Perhaps history will show that the first black president's biggest contribution to black America was forcing this community to come to terms with its own identity and priorities.
By formalizing his support of same-sex marriage, President Barack Obama has pushed blacks to decide what is most important to them: The Biblical message they hear in church every Sunday, or the big government liberalism that they regularly vote for on Tuesday of Election Day.
I've often talked about what I call the "Sunday-Tuesday Gap' in black America.
The black church has always played a central role in black American life. Blacks attend church with greater frequency than any ethnic group in the nation. In church, they hear from pastors who preach the Bible in a most literal fashion.
According to a 2010 Pew Forum on Religion and Public Life survey, 34 percent of the general public sees the Bible as the literal word of God. However, 57 percent of blacks and 61 percent of black Protestants say the Bible should be read as God's literal word.
This helps explain why in responding to surveys on so-called "social issues," -- abortion, marriage, family, infidelity, homosexuality -- blacks poll like white conservatives.
However, when blacks go to vote on Tuesday, they certainly don't vote like white conservatives. They vote like white liberals.
On Sunday, blacks hear preachers talk about traditional values, about family, about personal responsibility, about the sanctity of life. On Tuesday they go to the polls and vote for candidates who support abortion, moral relativism, and government dependence.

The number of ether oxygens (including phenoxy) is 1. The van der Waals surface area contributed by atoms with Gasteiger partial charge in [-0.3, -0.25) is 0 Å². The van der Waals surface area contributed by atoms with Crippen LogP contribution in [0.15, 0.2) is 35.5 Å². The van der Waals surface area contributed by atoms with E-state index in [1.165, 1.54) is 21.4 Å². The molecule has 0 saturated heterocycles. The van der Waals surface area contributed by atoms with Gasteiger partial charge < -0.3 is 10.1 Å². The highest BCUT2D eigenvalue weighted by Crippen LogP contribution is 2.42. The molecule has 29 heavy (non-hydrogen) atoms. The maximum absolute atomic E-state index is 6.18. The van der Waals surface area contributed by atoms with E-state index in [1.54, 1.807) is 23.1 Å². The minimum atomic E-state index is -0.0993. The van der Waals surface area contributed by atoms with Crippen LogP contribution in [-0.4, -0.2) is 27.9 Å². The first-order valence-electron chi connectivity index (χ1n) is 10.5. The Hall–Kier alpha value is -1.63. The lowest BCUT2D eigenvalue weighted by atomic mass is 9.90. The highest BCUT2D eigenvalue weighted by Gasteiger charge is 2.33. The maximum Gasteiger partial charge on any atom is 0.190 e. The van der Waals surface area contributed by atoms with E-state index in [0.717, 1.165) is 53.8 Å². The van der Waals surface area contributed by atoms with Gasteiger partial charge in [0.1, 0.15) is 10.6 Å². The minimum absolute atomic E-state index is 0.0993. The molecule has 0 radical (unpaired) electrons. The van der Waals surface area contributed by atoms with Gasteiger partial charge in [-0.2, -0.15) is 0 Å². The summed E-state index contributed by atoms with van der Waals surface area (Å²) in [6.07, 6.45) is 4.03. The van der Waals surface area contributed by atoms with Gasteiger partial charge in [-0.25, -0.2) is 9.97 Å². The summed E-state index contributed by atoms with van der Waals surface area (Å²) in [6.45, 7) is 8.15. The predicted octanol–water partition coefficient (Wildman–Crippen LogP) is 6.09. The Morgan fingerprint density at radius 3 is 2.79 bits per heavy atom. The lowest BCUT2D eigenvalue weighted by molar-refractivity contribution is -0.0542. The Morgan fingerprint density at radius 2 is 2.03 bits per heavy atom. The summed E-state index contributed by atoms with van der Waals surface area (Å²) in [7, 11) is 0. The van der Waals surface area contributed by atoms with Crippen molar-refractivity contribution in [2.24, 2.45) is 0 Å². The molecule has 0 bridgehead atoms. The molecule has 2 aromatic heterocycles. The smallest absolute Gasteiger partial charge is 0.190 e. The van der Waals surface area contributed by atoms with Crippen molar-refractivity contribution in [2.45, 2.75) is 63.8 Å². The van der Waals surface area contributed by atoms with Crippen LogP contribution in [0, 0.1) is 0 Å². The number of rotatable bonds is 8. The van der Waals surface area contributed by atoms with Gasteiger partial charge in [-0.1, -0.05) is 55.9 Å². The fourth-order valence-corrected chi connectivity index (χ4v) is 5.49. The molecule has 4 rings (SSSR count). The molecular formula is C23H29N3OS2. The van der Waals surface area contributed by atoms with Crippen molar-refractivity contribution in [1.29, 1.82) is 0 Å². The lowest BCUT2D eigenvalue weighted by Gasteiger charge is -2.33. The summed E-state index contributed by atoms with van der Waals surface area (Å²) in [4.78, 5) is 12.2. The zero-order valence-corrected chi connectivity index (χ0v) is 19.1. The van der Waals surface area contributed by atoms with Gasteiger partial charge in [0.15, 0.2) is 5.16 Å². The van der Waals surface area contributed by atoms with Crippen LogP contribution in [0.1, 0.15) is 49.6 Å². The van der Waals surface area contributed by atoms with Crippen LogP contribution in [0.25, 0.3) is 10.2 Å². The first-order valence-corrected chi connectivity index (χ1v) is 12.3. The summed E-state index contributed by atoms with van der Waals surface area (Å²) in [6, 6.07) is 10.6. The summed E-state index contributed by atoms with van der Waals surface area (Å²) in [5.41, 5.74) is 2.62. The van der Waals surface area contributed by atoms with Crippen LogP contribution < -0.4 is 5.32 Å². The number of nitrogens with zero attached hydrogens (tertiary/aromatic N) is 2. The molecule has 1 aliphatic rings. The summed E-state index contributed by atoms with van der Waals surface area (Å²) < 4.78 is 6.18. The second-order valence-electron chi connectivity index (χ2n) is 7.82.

According to a 2010 Gallup survey, 55 percent of blacks said they attend church frequently ("at least once a week" or "almost every week"). However among Democrats, the party blacks overwhelmingly support, 39 percent say they attend church frequently. And among liberals, who are overwhelmingly Democrats, 27 percent attend church frequently.
The black vote wasn't always so predictable. Eisenhower got 39 percent of the black vote in 1956 and Nixon received 32 percent in 1960.
Now, 90 percent of blacks can be depended on to pull the lever for Democrats.
These are the blacks of Tuesday. But now that Obama has made his support for same sex marriage clear, what impact will this have on the blacks of Sunday?
In 2008 in California, the blacks of Tuesday voted for Barack Obama. But in the same election, the blacks of Sunday switched over and voted for Proposition 8, which directed that marriage be formally defined in the California state constitution as traditional marriage of man and woman.
After Obama spoke out for same sex marriage, those commonly identified as black America's political leadership -- Al Sharpton, Jesse Jackson, Julian Bond, Joseph Lowery -- immediately took public positions supporting the president's stand.
But these leaders, who represent the political behavior of Tuesday blacks, are out of sync with grass-roots sentiment, which reflects the sentiments of Sunday blacks. According to Pew, 47 percent of Americans support legalization of same sex marriage, but only 39 percent of blacks and 33 percent of black Protestants do.